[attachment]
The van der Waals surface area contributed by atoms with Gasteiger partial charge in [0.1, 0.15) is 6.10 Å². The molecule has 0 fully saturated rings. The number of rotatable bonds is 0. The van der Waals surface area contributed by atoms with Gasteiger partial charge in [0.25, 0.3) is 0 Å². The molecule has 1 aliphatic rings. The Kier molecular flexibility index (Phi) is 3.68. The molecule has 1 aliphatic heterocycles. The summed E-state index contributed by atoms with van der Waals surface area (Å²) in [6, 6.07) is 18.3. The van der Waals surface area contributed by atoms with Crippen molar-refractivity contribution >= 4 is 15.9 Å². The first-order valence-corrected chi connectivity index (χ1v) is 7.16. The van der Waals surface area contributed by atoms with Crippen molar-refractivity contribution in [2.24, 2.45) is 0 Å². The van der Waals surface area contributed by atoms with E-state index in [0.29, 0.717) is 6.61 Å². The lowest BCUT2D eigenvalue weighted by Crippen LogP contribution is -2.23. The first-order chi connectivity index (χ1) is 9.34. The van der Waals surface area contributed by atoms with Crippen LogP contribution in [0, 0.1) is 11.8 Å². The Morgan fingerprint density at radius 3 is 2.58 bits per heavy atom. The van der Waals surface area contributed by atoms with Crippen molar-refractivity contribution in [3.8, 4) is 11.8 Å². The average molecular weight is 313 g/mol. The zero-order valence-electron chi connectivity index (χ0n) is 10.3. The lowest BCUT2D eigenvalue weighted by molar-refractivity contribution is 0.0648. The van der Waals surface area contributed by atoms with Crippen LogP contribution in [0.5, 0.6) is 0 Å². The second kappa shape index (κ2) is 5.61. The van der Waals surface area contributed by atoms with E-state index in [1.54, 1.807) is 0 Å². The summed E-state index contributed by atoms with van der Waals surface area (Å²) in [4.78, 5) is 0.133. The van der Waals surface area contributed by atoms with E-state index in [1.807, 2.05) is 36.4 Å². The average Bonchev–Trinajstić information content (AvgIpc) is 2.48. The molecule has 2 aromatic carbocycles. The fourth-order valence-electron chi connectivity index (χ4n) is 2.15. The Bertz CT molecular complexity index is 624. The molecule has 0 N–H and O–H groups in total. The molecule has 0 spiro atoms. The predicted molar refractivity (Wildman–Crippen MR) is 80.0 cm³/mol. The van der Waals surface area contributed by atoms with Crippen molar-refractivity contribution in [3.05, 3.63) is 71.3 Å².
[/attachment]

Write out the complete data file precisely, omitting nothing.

The van der Waals surface area contributed by atoms with Gasteiger partial charge in [0.1, 0.15) is 6.10 Å². The molecule has 0 fully saturated rings. The number of rotatable bonds is 0. The van der Waals surface area contributed by atoms with Gasteiger partial charge in [0.25, 0.3) is 0 Å². The molecule has 1 aliphatic rings. The Kier molecular flexibility index (Phi) is 3.68. The molecule has 1 aliphatic heterocycles. The summed E-state index contributed by atoms with van der Waals surface area (Å²) in [6, 6.07) is 18.3. The van der Waals surface area contributed by atoms with Crippen molar-refractivity contribution >= 4 is 15.9 Å². The first-order valence-corrected chi connectivity index (χ1v) is 7.16. The van der Waals surface area contributed by atoms with Crippen molar-refractivity contribution in [2.24, 2.45) is 0 Å². The van der Waals surface area contributed by atoms with E-state index in [0.29, 0.717) is 6.61 Å². The lowest BCUT2D eigenvalue weighted by Crippen LogP contribution is -2.23. The first-order chi connectivity index (χ1) is 9.34. The van der Waals surface area contributed by atoms with Crippen LogP contribution in [0, 0.1) is 11.8 Å². The Morgan fingerprint density at radius 3 is 2.58 bits per heavy atom. The van der Waals surface area contributed by atoms with Crippen molar-refractivity contribution in [3.8, 4) is 11.8 Å². The average molecular weight is 313 g/mol. The zero-order valence-electron chi connectivity index (χ0n) is 10.3. The lowest BCUT2D eigenvalue weighted by molar-refractivity contribution is 0.0648. The van der Waals surface area contributed by atoms with Crippen LogP contribution in [0.5, 0.6) is 0 Å². The second kappa shape index (κ2) is 5.61. The van der Waals surface area contributed by atoms with E-state index in [1.54, 1.807) is 0 Å². The summed E-state index contributed by atoms with van der Waals surface area (Å²) in [4.78, 5) is 0.133. The van der Waals surface area contributed by atoms with E-state index in [1.807, 2.05) is 36.4 Å². The average Bonchev–Trinajstić information content (AvgIpc) is 2.48. The molecule has 2 aromatic carbocycles. The fourth-order valence-electron chi connectivity index (χ4n) is 2.15. The Bertz CT molecular complexity index is 624. The molecule has 0 N–H and O–H groups in total. The molecule has 0 spiro atoms. The predicted molar refractivity (Wildman–Crippen MR) is 80.0 cm³/mol. The van der Waals surface area contributed by atoms with Crippen molar-refractivity contribution in [3.05, 3.63) is 71.3 Å².